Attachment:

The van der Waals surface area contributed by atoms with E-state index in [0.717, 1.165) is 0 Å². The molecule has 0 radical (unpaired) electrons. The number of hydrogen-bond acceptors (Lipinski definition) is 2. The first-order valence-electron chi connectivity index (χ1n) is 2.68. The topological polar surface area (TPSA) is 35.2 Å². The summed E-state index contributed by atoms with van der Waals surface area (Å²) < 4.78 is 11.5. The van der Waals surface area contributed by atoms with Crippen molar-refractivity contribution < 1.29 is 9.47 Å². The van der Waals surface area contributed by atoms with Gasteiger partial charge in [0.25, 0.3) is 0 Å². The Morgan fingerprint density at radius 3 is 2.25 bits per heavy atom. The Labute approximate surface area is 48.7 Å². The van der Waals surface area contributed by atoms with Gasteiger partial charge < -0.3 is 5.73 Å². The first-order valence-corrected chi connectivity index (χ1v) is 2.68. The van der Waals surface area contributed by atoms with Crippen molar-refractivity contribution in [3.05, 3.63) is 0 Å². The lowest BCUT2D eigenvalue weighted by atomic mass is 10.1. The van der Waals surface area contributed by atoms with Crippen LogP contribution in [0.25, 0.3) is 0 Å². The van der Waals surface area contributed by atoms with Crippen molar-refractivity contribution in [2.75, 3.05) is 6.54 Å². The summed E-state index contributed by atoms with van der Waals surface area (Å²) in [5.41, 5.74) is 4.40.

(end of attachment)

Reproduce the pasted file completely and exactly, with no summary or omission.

The van der Waals surface area contributed by atoms with E-state index in [0.717, 1.165) is 0 Å². The molecule has 0 radical (unpaired) electrons. The number of hydrogen-bond acceptors (Lipinski definition) is 2. The first-order valence-electron chi connectivity index (χ1n) is 2.68. The topological polar surface area (TPSA) is 35.2 Å². The summed E-state index contributed by atoms with van der Waals surface area (Å²) < 4.78 is 11.5. The van der Waals surface area contributed by atoms with Crippen molar-refractivity contribution < 1.29 is 9.47 Å². The van der Waals surface area contributed by atoms with Gasteiger partial charge in [0.25, 0.3) is 0 Å². The Morgan fingerprint density at radius 3 is 2.25 bits per heavy atom. The Labute approximate surface area is 48.7 Å². The van der Waals surface area contributed by atoms with Gasteiger partial charge < -0.3 is 5.73 Å². The first-order valence-corrected chi connectivity index (χ1v) is 2.68. The van der Waals surface area contributed by atoms with Crippen molar-refractivity contribution in [3.05, 3.63) is 0 Å². The lowest BCUT2D eigenvalue weighted by atomic mass is 10.1. The van der Waals surface area contributed by atoms with Crippen LogP contribution in [0.25, 0.3) is 0 Å². The van der Waals surface area contributed by atoms with Crippen molar-refractivity contribution in [2.75, 3.05) is 6.54 Å². The summed E-state index contributed by atoms with van der Waals surface area (Å²) in [5.41, 5.74) is 4.40.